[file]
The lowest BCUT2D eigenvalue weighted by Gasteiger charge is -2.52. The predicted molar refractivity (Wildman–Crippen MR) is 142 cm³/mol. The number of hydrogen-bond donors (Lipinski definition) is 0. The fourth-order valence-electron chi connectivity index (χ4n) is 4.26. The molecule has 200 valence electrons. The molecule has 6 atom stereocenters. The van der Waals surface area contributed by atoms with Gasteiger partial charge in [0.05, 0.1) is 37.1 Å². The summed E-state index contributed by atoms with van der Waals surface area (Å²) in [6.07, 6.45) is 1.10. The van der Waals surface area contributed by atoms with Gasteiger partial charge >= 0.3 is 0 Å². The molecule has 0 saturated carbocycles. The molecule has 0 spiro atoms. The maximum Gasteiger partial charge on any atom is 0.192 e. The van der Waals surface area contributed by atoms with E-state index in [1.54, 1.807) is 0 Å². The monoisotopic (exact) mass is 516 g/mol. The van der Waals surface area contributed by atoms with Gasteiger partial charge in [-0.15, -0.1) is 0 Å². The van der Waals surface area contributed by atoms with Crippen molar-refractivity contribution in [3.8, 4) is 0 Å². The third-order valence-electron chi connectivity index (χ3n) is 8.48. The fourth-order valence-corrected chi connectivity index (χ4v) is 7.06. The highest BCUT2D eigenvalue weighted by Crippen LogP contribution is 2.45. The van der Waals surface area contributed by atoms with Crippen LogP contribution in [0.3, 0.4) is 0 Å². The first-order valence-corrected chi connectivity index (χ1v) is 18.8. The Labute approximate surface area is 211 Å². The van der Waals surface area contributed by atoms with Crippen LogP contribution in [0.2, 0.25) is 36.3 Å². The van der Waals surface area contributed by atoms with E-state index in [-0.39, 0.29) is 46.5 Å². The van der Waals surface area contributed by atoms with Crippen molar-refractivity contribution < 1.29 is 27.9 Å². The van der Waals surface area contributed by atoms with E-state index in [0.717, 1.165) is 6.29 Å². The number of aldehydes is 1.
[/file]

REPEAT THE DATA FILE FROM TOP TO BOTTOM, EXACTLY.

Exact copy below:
The lowest BCUT2D eigenvalue weighted by Gasteiger charge is -2.52. The predicted molar refractivity (Wildman–Crippen MR) is 142 cm³/mol. The number of hydrogen-bond donors (Lipinski definition) is 0. The fourth-order valence-electron chi connectivity index (χ4n) is 4.26. The molecule has 200 valence electrons. The molecule has 6 atom stereocenters. The van der Waals surface area contributed by atoms with Gasteiger partial charge in [0.05, 0.1) is 37.1 Å². The summed E-state index contributed by atoms with van der Waals surface area (Å²) in [6.07, 6.45) is 1.10. The van der Waals surface area contributed by atoms with Gasteiger partial charge >= 0.3 is 0 Å². The molecule has 0 saturated carbocycles. The molecule has 0 spiro atoms. The maximum Gasteiger partial charge on any atom is 0.192 e. The van der Waals surface area contributed by atoms with E-state index in [1.54, 1.807) is 0 Å². The monoisotopic (exact) mass is 516 g/mol. The van der Waals surface area contributed by atoms with Gasteiger partial charge in [-0.15, -0.1) is 0 Å². The van der Waals surface area contributed by atoms with Crippen molar-refractivity contribution in [3.8, 4) is 0 Å². The third-order valence-electron chi connectivity index (χ3n) is 8.48. The fourth-order valence-corrected chi connectivity index (χ4v) is 7.06. The highest BCUT2D eigenvalue weighted by Crippen LogP contribution is 2.45. The van der Waals surface area contributed by atoms with Crippen LogP contribution in [0.3, 0.4) is 0 Å². The first-order valence-corrected chi connectivity index (χ1v) is 18.8. The Labute approximate surface area is 211 Å². The van der Waals surface area contributed by atoms with Crippen LogP contribution in [0.2, 0.25) is 36.3 Å². The van der Waals surface area contributed by atoms with E-state index in [-0.39, 0.29) is 46.5 Å². The van der Waals surface area contributed by atoms with Crippen molar-refractivity contribution < 1.29 is 27.9 Å². The van der Waals surface area contributed by atoms with E-state index in [0.717, 1.165) is 6.29 Å². The number of aldehydes is 1.